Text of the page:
‘Do you know languages? What’s the French for fiddle-de-dee?’
‘Fiddle-de-dee’s not English,’ Alice replied gravely.
‘Who ever said it was?’ said the Red Queen.
Alice thought she saw a way out of the difficulty this time. ‘If you’ll tell me what language
“fiddle-de-dee” is, I’ll tell you the French for it!’
—Lewis Carroll, Through the Looking Glass
Language can be described as a method or system used to communicate. Wordis an exhibition that touches on several aspects of human discourse, including how language and writing have morphed over time, ways of understanding culture, literature, methods of conveying meaning, contemporary slang, and electronic communication.
According to John McWhorter (The Power of Babel, W. H. Freeman, 2002) there are six thousand languages spoken today and they have been developing for over 100,000 years, but we won’t go quite that far back in time with this exhibition. In his series of prints referencing theBabylonian Talmud, Sameeh Alderazi explores how over the course of over two millennia exile shaped the language of the Jewish population in Iraq, from Hebrew to Aramaic and modern-day Arabic. Text messaging and emails are now the norm, but in the not-so-distant past a handwritten note or card was the way we dashed off a quick hello to our aunts, boasted about our adventures, or professed our love. Carrie Cooperider collects old postcards not so much for the pictures on the front as for the handwriting on the back. In her new series of drawings, Carrie pays homage to the highly individual and often beautiful handwriting of others.
Trying to learn a new language seems like an insurmountable undertaking to me at times. I have been attempting to learn Italian for several years – DIY audio programs, workbooks, college classes, private tutors, watching Italian movies – I’ve tried them all. Being in Italy, surrounded by Italians, is by far the most effective and certainly the most enjoyable method I’ve tried! The collaborative drawings Giuseppe Di Lelio and I have included in Word are in part the fruits of a month-long, two-way language lesson. Yolanda Gonzalez, on the other hand, grew up bilingually. While navigating the waters between Spanish and English she finds that body language in fact plays a large role in her understanding. Her elegant portraits portray the subtle and informative nuance of gesture. In an even more tactile approach to language comprehension, Dennis Buonagura invites the viewer to read quotes “by people who were in darkness but saw much more than I ever will” on his hand-punched Braille pieces.
When experiencing a new culture or language we tend to grasp onto the familiar. Cecile Chong presents a series of encaustic paintings called Common Dictionary about finding linguistic touchstones common in the three languages that she grew up with: Spanish, Cantonese, and English. While Marie A. Roberts is a born and bred Brooklynite she hails from Coney Island, where her family spoke Carnie – the private language of circus people and sideshow performers – at home around the dinner table. Marie, now the artist-in-residence at Coney Island, USA, has the job of enticing viewers of all ages into the show with her brightly painted banners. Working with text from Ralph Ellison’s Invisible Man, Glenn Ligon challenges us to see race, and to see beyond it. Ligon states “There are a lot of things in our culture that seem clear, but I think what the paintings are trying to do is to slow down reading, to present a difficulty, to present something that is not so easily consumed and clear.”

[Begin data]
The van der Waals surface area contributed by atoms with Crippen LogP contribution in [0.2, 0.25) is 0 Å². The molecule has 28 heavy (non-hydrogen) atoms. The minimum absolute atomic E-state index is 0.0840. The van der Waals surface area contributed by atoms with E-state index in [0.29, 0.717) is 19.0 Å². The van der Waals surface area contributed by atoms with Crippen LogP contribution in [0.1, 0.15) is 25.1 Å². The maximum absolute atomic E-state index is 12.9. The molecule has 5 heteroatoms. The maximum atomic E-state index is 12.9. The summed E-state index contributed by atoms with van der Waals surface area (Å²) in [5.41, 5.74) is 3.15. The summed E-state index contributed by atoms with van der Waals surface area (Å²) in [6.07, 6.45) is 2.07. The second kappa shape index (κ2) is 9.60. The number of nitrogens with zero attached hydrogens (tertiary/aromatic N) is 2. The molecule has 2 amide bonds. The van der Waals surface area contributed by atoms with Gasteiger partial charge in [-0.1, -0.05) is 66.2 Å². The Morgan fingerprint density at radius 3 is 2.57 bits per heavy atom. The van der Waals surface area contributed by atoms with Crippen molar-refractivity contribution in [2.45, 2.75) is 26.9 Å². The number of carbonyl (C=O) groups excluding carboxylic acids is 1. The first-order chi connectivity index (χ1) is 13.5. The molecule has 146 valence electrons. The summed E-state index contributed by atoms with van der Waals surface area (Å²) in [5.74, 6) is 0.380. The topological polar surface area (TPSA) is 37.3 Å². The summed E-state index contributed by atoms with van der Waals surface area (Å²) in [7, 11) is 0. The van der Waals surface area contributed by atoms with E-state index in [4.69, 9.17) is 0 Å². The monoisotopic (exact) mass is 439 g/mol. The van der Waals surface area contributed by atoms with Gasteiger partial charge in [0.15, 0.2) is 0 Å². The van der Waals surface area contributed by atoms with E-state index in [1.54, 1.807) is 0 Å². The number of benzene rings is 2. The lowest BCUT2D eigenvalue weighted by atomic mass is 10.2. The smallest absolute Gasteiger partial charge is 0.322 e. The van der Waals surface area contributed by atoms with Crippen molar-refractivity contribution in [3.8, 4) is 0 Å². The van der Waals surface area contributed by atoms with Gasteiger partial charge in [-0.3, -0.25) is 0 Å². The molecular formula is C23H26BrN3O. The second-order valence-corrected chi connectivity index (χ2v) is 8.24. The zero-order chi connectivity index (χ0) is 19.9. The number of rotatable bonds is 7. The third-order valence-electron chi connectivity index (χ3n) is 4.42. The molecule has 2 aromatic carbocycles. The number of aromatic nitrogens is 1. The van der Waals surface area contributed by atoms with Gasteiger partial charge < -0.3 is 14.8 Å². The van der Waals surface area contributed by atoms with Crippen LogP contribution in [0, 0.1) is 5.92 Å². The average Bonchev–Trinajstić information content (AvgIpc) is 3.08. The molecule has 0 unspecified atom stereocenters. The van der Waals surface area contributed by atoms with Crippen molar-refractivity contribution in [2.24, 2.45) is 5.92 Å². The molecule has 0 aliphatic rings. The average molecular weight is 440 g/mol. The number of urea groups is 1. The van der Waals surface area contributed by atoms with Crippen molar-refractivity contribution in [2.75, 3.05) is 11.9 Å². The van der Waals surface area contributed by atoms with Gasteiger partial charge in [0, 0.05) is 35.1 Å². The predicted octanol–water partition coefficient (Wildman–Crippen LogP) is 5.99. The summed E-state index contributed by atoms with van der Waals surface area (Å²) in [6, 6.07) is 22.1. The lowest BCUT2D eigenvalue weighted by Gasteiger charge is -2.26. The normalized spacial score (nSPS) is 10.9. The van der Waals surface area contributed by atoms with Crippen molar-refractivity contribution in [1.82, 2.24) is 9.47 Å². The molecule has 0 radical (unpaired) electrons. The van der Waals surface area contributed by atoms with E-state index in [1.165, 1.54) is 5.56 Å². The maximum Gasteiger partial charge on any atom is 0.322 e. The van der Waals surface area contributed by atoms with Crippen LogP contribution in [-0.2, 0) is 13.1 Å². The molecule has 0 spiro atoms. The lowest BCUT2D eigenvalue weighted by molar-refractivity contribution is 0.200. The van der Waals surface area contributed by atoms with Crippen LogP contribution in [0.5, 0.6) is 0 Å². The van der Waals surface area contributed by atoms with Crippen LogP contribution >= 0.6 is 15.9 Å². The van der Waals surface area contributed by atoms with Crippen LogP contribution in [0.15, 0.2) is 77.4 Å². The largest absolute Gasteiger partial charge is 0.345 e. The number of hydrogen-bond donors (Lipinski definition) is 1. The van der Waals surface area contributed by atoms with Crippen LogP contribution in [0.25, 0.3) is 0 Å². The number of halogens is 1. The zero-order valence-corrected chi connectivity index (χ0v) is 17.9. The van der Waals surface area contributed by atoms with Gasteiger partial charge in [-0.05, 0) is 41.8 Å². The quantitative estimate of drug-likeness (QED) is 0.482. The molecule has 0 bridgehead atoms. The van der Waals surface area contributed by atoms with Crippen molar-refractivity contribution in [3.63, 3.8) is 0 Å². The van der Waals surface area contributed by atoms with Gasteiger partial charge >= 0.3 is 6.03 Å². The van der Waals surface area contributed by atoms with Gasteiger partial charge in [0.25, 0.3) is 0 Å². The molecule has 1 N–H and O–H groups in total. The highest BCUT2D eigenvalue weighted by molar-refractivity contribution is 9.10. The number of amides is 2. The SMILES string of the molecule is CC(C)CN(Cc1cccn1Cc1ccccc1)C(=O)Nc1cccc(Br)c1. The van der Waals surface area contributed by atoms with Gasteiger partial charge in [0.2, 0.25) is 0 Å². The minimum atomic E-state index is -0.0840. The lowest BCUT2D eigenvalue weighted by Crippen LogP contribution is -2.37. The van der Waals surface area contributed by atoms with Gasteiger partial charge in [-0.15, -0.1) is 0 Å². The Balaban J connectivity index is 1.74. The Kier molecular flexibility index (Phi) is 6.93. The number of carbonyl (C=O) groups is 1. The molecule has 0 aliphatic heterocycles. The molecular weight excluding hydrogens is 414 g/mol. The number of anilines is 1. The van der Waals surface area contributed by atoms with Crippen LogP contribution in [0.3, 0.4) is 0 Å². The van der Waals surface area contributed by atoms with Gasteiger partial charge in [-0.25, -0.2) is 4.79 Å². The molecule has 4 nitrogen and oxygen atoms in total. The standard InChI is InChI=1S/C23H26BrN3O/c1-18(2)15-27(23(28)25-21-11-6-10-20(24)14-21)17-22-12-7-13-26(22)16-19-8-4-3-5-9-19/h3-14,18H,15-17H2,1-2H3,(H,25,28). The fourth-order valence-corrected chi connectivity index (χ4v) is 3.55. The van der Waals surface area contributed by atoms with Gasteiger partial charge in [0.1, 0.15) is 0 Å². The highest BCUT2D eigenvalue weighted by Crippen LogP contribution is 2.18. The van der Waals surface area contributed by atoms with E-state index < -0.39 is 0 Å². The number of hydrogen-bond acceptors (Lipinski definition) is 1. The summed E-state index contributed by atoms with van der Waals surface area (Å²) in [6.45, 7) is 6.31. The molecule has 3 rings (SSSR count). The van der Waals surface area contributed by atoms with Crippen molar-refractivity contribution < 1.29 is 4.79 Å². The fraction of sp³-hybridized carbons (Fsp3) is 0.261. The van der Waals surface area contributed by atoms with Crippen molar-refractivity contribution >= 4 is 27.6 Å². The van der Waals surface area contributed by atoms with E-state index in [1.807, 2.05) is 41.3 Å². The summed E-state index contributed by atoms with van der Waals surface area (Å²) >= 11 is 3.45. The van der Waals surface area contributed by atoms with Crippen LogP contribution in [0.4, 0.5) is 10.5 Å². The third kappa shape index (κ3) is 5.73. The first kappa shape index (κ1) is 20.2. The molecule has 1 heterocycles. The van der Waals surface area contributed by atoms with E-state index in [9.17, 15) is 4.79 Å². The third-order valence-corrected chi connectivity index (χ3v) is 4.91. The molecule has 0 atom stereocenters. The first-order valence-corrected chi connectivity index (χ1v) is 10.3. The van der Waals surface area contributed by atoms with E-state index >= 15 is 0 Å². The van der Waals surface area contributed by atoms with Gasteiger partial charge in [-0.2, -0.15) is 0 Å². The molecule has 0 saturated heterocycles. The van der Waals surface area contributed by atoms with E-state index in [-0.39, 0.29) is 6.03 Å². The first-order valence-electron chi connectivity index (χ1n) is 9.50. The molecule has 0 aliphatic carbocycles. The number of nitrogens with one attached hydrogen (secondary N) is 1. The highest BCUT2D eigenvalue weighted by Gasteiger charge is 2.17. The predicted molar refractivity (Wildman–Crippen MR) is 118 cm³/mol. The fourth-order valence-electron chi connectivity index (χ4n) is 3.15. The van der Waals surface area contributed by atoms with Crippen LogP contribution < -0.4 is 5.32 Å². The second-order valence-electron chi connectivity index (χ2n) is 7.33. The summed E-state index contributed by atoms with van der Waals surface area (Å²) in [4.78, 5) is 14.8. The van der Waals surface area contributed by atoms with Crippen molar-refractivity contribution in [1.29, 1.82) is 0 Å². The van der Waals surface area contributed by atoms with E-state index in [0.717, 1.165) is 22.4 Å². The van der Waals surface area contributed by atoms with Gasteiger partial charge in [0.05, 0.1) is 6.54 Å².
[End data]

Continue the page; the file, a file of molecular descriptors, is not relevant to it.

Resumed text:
Printed matter is a useful way to convey a message. Gabriel Pacheco uses newspaper clippings about Haiti as the literal and conceptual base for his mixed media work exploring immigration, transformation, and relocation. Compelled by the nuance of how words look on a page, Hawley Hussey has painted and collaged her own pirate tale, using text from Robert Louis Stevenson's Treasure Island,in her series of shadow boxes. Designers are challenged to artfully communicate meaning as a matter of course. John Casey has designed the print materials for this exhibition and has created an interactive block project for our viewers. Of course, there are messages of a more mystical nature. In her text drawings Meg Hitchcock-Steger deconstructs the word of God by cutting from the holy books of all religions letter by letter, and then reconstructing passages from other holy texts in the form of elegant, meditative collages. Equally steeped in a spiritual content, David Camacho considers his sculpture La Semilla (The Seed) an offering or communication to the spirit realm.
I selected the title for this exhibition because it resonates on many levels, including vernacular speech. Damond Haynes’s audio-sculpture Word? is in fact a form of tutorial. Damond explains: “Slang, although informal, has rules and the intent of the originators should be respected. When adopted by Hip Hop cultural tourists it is usually massacred.” Like slang, technology informs how we communicate today. Iviva Olenick’s embroidered blog, Were I So Besotted, is about the search for human connection in the digital age. By slowly embroidering her messages, Iviva aims to create a sense of permanence lacking in contemporary interactions and communication.
Ernest Concepcion’s Big Quote Marks bring a humorous conceptual element to this exhibition. Placing quotation marks around an entire group show in a gallery is in effect saying that the show itself is a statement that can be read. Ernest gleefully adds, “It is like saying, ‘THIS IS AN ART SHOW.’” Well, fiddle-de-dee, it is – it’s about language, and I hope you enjoy it!
Word will be used as a teaching tool for Rush Education Programs and will support the 2012/13 Rush Education Year of Language.
—Meridith McNeal, Curator